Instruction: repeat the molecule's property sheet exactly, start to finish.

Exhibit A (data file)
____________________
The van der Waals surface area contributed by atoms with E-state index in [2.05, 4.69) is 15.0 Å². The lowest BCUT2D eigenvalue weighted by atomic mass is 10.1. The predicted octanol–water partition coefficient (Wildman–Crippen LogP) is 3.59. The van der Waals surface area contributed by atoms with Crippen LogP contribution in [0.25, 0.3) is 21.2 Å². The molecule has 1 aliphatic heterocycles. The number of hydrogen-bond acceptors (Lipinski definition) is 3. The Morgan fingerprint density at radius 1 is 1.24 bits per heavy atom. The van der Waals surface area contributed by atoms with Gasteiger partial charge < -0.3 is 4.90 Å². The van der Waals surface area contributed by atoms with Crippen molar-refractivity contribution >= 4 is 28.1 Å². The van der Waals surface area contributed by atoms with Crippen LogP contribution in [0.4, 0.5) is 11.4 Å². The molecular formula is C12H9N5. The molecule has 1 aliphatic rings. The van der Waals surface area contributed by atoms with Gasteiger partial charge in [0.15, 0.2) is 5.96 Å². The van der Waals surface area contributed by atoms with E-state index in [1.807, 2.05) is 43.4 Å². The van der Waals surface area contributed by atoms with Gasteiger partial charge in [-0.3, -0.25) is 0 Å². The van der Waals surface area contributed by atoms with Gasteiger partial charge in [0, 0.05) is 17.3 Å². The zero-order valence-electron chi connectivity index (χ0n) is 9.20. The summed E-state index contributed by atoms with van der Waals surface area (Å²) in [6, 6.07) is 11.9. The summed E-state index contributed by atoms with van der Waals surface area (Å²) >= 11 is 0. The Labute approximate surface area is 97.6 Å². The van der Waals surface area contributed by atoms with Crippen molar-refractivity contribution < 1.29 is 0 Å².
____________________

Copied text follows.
The van der Waals surface area contributed by atoms with E-state index in [2.05, 4.69) is 15.0 Å². The lowest BCUT2D eigenvalue weighted by atomic mass is 10.1. The predicted octanol–water partition coefficient (Wildman–Crippen LogP) is 3.59. The van der Waals surface area contributed by atoms with Crippen LogP contribution in [0.25, 0.3) is 21.2 Å². The molecule has 1 aliphatic heterocycles. The number of hydrogen-bond acceptors (Lipinski definition) is 3. The Morgan fingerprint density at radius 1 is 1.24 bits per heavy atom. The van der Waals surface area contributed by atoms with Gasteiger partial charge < -0.3 is 4.90 Å². The van der Waals surface area contributed by atoms with Crippen molar-refractivity contribution >= 4 is 28.1 Å². The van der Waals surface area contributed by atoms with Crippen LogP contribution in [0.4, 0.5) is 11.4 Å². The molecular formula is C12H9N5. The molecule has 1 aliphatic rings. The van der Waals surface area contributed by atoms with Gasteiger partial charge in [0.15, 0.2) is 5.96 Å². The van der Waals surface area contributed by atoms with E-state index in [1.807, 2.05) is 43.4 Å². The van der Waals surface area contributed by atoms with Gasteiger partial charge in [-0.3, -0.25) is 0 Å². The van der Waals surface area contributed by atoms with Gasteiger partial charge in [0, 0.05) is 17.3 Å². The zero-order valence-electron chi connectivity index (χ0n) is 9.20. The summed E-state index contributed by atoms with van der Waals surface area (Å²) in [6, 6.07) is 11.9. The summed E-state index contributed by atoms with van der Waals surface area (Å²) >= 11 is 0. The Labute approximate surface area is 97.6 Å². The van der Waals surface area contributed by atoms with Crippen molar-refractivity contribution < 1.29 is 0 Å².